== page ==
New Distance Transform Algorithm
In the next step, the obtained skeleton after deleting the intersections is used as a guide for tracking the distance transformed image and the diameters are computed from the intensities of this image at all points along the skeleton. The data in pixels may then be converted to nm and the histogram of fiber diameter distribution is plotted.
In order to validate the method, test samples with known structural characteristics are required. Algorithms for simulation of nonwoven mats have been proposed by Abdel-Ghani et al.  and Pourdeyhimi et al. . One of the most important features of simulation is that it allows several structural characteristics such as fiber diameter and orientation distribution and web density to be taken into consideration. Since these characteristics of simulated images are known exactly, one can employ them to test the usefulness of algorithm used in characterizing diameter and other structural features. Lately it has been discovered that the best way to simulate nonwoven mats of continuous fibers is through μ-randomness procedure . In this scheme, a line with a specified thickness is drawn at a distance away from a reference point and perpendicular to an angular position [7, 8]. In this study μ-randomness procedure was used for generating a simulated image with known characteristics.
Real Web Treatment
Fiber diameter determination by the use of image analysis requires the initial segmentation of the micrographs in order to produce binary images. The typical way of producing a binary image from a grayscale image is by global thresholding [6, 9] where a single constant threshold, usually selected by trial and error, is applied to segment the image. Global thresholding is very sensitive to any inhomogeneities in the gray-level distributions of the object and background pixels. This effect can be eliminated through the use of a local thresholding [6, 9] scheme. Automatic selection of the appropriate thresholds can be carried out based on, Otsu’s method . Note that, since the process is extremely sensitive to noise, before the segmentation, a procedure to clean the noise and enhance the contrast of the image is necessary.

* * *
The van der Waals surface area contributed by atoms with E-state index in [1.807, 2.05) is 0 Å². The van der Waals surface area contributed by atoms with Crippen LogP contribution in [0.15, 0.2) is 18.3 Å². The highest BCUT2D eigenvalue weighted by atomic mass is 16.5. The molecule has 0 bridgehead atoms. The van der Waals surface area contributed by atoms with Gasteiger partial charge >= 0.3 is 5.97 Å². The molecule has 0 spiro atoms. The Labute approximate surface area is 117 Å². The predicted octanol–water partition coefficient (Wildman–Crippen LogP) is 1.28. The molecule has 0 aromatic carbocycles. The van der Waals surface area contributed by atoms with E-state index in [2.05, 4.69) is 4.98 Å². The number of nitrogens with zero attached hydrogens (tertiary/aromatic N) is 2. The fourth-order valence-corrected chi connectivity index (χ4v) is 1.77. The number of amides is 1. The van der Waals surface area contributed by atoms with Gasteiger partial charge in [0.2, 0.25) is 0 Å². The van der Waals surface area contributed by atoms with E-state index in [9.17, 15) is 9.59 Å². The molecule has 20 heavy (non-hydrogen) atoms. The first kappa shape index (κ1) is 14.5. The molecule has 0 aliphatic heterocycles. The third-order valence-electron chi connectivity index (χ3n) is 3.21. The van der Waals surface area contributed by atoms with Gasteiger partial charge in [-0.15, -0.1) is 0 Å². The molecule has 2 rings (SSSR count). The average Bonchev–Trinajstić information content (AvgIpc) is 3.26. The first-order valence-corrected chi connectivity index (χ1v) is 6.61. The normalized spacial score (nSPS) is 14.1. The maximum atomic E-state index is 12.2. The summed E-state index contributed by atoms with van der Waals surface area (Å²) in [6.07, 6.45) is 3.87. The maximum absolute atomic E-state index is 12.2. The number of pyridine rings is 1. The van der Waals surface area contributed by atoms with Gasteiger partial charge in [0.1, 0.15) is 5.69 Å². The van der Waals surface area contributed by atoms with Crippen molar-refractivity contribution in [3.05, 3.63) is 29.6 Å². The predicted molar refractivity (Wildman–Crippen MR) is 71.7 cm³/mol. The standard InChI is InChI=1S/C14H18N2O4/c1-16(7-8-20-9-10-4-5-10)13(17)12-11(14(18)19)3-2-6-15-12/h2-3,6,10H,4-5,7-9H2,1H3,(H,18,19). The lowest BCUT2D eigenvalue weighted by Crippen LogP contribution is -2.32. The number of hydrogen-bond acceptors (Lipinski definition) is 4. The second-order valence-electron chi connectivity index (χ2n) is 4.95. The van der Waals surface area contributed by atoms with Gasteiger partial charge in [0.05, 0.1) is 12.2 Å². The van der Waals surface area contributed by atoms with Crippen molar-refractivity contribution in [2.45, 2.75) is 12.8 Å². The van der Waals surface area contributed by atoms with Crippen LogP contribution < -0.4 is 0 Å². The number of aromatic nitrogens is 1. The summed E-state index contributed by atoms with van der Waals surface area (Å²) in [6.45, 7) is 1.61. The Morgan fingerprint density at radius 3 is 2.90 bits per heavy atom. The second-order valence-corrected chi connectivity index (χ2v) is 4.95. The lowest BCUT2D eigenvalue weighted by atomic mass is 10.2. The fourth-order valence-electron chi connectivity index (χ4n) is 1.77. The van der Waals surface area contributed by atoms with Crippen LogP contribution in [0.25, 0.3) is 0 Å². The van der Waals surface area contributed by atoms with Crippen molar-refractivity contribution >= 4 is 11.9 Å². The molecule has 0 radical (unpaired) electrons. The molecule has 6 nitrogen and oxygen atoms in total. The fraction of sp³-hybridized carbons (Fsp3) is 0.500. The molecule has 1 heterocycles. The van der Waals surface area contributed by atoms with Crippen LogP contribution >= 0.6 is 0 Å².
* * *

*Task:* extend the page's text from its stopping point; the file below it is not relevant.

Results and Discussion
Figure 4b shows the diameter distribution for the real web. The respective M and STD of the fiber diameter obtained by this new method were 24.74 and 3.85 in terms of pixel and 323.7 and 50.4 in term of nm which are in good agreement with the values 24.36 and 3.19 pixels and 318.7 and 41.8 nm obtained from manual methods. The differences here can also be attributed to the different number of measurements taken between the methods used (over 2,000 for our method versus 100 for the manual method). Nevertheless, in each case presented, the difference observed was within 1-pixel measurement error suggesting the main limitation with the process is with the resolution of the taken image.
In this study, a new image analysis based method for assessing nanofibers diameters was successfully developed. The validity of the method was tested using a simulated image as well as an image of a real electrospun nanofiber web. In the case of the real web, local thresholding was applied on the micrograph of the web taken from SEM to attain the necessary binary image. The M and STD of fiber diameter which were obtained using this new method were extremely close to true values on the simulated image. For the real web, M and STD of fiber diameter measured by the method were also in good agreement with those obtained from the manual method. The results show the effectiveness of the method for diameter measurement. The method is automated, accurate, and much faster than manual method and has the capability of being used as an on-line technique for quality control.